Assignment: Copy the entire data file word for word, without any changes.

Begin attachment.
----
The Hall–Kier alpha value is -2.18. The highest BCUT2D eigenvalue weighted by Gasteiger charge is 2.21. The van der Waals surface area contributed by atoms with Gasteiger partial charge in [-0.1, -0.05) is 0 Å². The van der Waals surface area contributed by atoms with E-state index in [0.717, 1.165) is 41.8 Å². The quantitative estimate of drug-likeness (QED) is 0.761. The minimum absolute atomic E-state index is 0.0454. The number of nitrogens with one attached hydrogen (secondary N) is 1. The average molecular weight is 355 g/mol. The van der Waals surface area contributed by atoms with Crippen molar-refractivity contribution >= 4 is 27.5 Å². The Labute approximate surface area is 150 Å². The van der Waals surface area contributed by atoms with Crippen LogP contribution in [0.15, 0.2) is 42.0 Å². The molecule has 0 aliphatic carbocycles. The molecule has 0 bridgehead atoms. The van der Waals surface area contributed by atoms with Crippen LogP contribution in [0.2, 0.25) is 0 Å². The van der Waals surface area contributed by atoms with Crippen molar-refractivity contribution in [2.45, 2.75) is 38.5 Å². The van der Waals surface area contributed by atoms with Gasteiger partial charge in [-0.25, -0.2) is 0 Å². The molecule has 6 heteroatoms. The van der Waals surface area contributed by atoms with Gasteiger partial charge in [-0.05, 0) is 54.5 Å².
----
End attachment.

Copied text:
The Hall–Kier alpha value is -2.18. The highest BCUT2D eigenvalue weighted by Gasteiger charge is 2.21. The van der Waals surface area contributed by atoms with Gasteiger partial charge in [-0.1, -0.05) is 0 Å². The van der Waals surface area contributed by atoms with E-state index in [0.717, 1.165) is 41.8 Å². The quantitative estimate of drug-likeness (QED) is 0.761. The minimum absolute atomic E-state index is 0.0454. The number of nitrogens with one attached hydrogen (secondary N) is 1. The average molecular weight is 355 g/mol. The van der Waals surface area contributed by atoms with Crippen molar-refractivity contribution >= 4 is 27.5 Å². The Labute approximate surface area is 150 Å². The van der Waals surface area contributed by atoms with Crippen LogP contribution in [0.15, 0.2) is 42.0 Å². The molecule has 0 aliphatic carbocycles. The molecule has 0 bridgehead atoms. The van der Waals surface area contributed by atoms with Crippen LogP contribution in [0.2, 0.25) is 0 Å². The van der Waals surface area contributed by atoms with Crippen molar-refractivity contribution in [2.45, 2.75) is 38.5 Å². The van der Waals surface area contributed by atoms with Gasteiger partial charge in [-0.25, -0.2) is 0 Å². The molecule has 6 heteroatoms. The van der Waals surface area contributed by atoms with Gasteiger partial charge in [-0.05, 0) is 54.5 Å².